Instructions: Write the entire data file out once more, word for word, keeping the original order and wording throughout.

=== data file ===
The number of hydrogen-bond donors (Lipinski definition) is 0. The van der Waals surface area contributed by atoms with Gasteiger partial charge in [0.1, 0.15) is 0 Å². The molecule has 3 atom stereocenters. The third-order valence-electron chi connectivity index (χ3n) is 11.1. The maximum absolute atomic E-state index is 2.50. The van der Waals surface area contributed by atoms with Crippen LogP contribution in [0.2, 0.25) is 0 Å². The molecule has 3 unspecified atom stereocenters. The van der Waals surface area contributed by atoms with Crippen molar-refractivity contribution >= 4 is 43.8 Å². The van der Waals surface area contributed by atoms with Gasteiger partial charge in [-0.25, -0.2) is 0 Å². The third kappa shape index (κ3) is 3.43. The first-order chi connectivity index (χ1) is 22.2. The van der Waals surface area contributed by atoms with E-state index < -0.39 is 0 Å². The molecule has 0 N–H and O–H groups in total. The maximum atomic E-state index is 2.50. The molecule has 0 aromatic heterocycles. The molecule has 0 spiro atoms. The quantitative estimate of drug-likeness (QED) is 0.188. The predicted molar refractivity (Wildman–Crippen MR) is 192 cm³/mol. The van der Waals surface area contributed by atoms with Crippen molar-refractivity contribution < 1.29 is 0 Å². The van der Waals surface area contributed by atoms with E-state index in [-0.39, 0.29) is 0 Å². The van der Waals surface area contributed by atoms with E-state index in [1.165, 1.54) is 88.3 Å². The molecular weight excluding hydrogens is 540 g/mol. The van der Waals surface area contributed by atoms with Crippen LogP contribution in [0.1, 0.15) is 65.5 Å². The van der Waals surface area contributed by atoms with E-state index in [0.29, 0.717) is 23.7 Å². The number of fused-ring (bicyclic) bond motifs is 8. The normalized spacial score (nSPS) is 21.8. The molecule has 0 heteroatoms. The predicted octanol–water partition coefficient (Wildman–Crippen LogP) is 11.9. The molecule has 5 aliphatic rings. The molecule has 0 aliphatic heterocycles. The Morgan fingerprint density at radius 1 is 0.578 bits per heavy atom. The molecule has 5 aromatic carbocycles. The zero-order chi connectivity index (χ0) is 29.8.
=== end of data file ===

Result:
The number of hydrogen-bond donors (Lipinski definition) is 0. The van der Waals surface area contributed by atoms with Gasteiger partial charge in [0.1, 0.15) is 0 Å². The molecule has 3 atom stereocenters. The third-order valence-electron chi connectivity index (χ3n) is 11.1. The maximum absolute atomic E-state index is 2.50. The van der Waals surface area contributed by atoms with Crippen LogP contribution in [0.2, 0.25) is 0 Å². The molecule has 3 unspecified atom stereocenters. The van der Waals surface area contributed by atoms with Crippen molar-refractivity contribution >= 4 is 43.8 Å². The van der Waals surface area contributed by atoms with Gasteiger partial charge in [-0.25, -0.2) is 0 Å². The third kappa shape index (κ3) is 3.43. The first-order chi connectivity index (χ1) is 22.2. The van der Waals surface area contributed by atoms with E-state index < -0.39 is 0 Å². The molecule has 0 N–H and O–H groups in total. The maximum atomic E-state index is 2.50. The molecule has 0 aromatic heterocycles. The molecule has 0 spiro atoms. The quantitative estimate of drug-likeness (QED) is 0.188. The predicted molar refractivity (Wildman–Crippen MR) is 192 cm³/mol. The van der Waals surface area contributed by atoms with Crippen molar-refractivity contribution < 1.29 is 0 Å². The van der Waals surface area contributed by atoms with E-state index in [-0.39, 0.29) is 0 Å². The van der Waals surface area contributed by atoms with E-state index in [1.165, 1.54) is 88.3 Å². The molecular weight excluding hydrogens is 540 g/mol. The van der Waals surface area contributed by atoms with Crippen LogP contribution in [0.1, 0.15) is 65.5 Å². The van der Waals surface area contributed by atoms with E-state index in [0.29, 0.717) is 23.7 Å². The number of fused-ring (bicyclic) bond motifs is 8. The normalized spacial score (nSPS) is 21.8. The molecule has 0 heteroatoms. The predicted octanol–water partition coefficient (Wildman–Crippen LogP) is 11.9. The molecule has 5 aliphatic rings. The molecule has 0 aliphatic heterocycles. The Morgan fingerprint density at radius 1 is 0.578 bits per heavy atom. The molecule has 5 aromatic carbocycles. The zero-order chi connectivity index (χ0) is 29.8.